M1 Rail chief Cullen: The right people are in the room, money is there

At the Downtown Detroit Partnership (DDP) annual meeting earlier this month, transit was certainly on the agenda. A clip from Blueprint America: Beyond the Motor City, a PBS special that first aired nationwide on February 8 and will re-air locally in April, was shown, and director Aaron Woolf said a few words. Many of the other speakers, from Mayor Dave Bing to DDP president Ann Lang also touched on the subject, but it was the primary focus of Matt Cullen's time on the podium. Cullen, you might remember, had a big hand in the development of the Detroit RiverWalk from his position at General Motors and has now made a move over to Quicken Loans, where he is tasked with shepherding the privately-financed M-1 Rail project to fruition.

Model D thought it was time to catch our readers up on the project, so we had a little phone chat with Cullen.

Model D: Can you spell out where the M-1 Woodward light rail project currently stands?
Cullen: Well, it's a $125 million project for the first phase, from Hart Plaza to Grand Boulevard, and we have essentially all the money together, we have just a little more to raise. It's 3.4 miles, both sides of the street, so it's 6.8 miles of rail, and there are 12 stations. We've spent time on collaborations with city, state and federal branches of government and right now, we are working hard with the state on an opportunity that, at the same time that we're building the rail, they would be rebuilding Woodward with stimulus money. Instead of just repaving, it would be rebuilding infrastructure -- sidewalks, wireless, lighting, utilities -- getting it in top-notch shape, what they call a 20-year rebuild.
They are working on an Environmental Impact Statement (EIS) with the Feds to make sure that everything is handled properly, so we're working with them on that basis, and the state received some TIGER grant money to to help on that project.
The city and all of us are looking at us using this initial investment as matching dollars for the second phase, which will take (the rail line) out to Eight Mile. To use it as the match, we have to look at the project holistically, first with the EIS, and demonstrate to the Feds that this is a viable project, and so much private money will really help that process.

MD: What is the absolute best case scenario for construction to begin on these two phases?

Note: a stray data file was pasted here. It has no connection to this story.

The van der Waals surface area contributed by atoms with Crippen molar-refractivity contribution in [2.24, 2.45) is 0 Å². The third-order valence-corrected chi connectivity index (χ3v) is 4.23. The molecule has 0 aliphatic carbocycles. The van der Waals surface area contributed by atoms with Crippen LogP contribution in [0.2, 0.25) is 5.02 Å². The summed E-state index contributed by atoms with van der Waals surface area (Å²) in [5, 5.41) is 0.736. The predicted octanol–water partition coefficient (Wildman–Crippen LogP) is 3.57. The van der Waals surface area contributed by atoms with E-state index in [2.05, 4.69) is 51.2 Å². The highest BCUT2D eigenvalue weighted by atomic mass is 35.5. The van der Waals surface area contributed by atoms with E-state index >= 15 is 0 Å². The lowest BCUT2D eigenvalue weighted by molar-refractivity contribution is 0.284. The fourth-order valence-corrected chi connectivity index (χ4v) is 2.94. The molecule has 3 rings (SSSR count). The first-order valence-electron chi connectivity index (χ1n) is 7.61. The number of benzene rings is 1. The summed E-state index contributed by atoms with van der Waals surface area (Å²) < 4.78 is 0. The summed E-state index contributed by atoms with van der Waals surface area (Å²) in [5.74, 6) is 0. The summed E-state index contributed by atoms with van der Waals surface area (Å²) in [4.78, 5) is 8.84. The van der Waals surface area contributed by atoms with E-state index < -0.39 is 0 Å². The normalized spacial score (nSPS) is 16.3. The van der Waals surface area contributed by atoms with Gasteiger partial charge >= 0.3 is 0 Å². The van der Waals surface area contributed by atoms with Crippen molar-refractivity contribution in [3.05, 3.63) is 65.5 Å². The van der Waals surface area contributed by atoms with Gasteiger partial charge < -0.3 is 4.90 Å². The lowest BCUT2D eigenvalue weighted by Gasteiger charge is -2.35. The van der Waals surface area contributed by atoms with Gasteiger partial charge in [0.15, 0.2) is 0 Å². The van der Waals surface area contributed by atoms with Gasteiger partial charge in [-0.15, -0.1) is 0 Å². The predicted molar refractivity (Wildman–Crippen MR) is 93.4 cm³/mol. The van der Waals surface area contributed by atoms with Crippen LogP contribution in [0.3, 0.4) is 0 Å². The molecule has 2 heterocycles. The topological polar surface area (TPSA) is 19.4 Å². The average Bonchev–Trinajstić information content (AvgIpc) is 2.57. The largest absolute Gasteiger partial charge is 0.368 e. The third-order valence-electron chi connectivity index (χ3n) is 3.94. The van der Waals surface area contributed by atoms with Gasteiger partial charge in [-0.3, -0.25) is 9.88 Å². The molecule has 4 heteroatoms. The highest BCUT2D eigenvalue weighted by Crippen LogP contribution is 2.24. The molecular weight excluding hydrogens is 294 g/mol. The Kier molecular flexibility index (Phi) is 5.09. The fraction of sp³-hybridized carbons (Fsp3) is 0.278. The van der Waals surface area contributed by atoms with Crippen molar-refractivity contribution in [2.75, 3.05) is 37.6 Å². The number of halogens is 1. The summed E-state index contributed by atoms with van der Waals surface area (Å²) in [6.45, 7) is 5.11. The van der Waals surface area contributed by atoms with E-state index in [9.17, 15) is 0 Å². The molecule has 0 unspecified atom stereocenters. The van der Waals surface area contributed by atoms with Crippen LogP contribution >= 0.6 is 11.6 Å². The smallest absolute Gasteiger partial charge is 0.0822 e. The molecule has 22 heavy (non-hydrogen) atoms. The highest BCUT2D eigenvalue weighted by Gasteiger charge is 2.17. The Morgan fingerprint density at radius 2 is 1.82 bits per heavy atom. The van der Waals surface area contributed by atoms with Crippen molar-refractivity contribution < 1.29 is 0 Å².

Cullen: Well, best case scenario is that the EIS takes nine to 12 months, so we start construction at the end of 2011, build 2012, and we're operational in 2013. So get the EIS finished, then immediately construction. If this has worked really well up to the Boulevard, then the second phase (will happen) in a couple more years, so in the 2014 range, the whole thing could be done.

MD: For the skeptics, who will not believe this until they can see it, what would you tell them as to why these efforts will succeed this time?
Cullen: I get the skeptics. This hasn't happened yet because it's pretty hard. And we don't have a lot of credibility with the Feds. I'm not begrudging them their skepticism, but this is the right group of assembled leadership. From the private sector, we have (Roger) Penske, (Dan) Gilbert and myself, and from the governmental community, we have Mayor Bing, (Wayne County Executive Bob) Ficano, (Governor) Granholm ... right up to the federal branch. From the foundation community, we've got Rip Rapson from Kresge, the Ford Foundation supporting transit-oriented development, and we're talking to a number of other foundations. It's a coalition of folks getting their heads around this and, to use a train analogy, once it gets moving, gets momentum, it's difficult for people to stand in front of it. I analogize it to the riverfront: it's a pretty similar process, you get the right people in the room and are inclusive in the process, get people enthusiastic about it, and you can get things done.

Source: Matt Cullen, M-1 Rail
Writer: Kelli B. Kavanaugh

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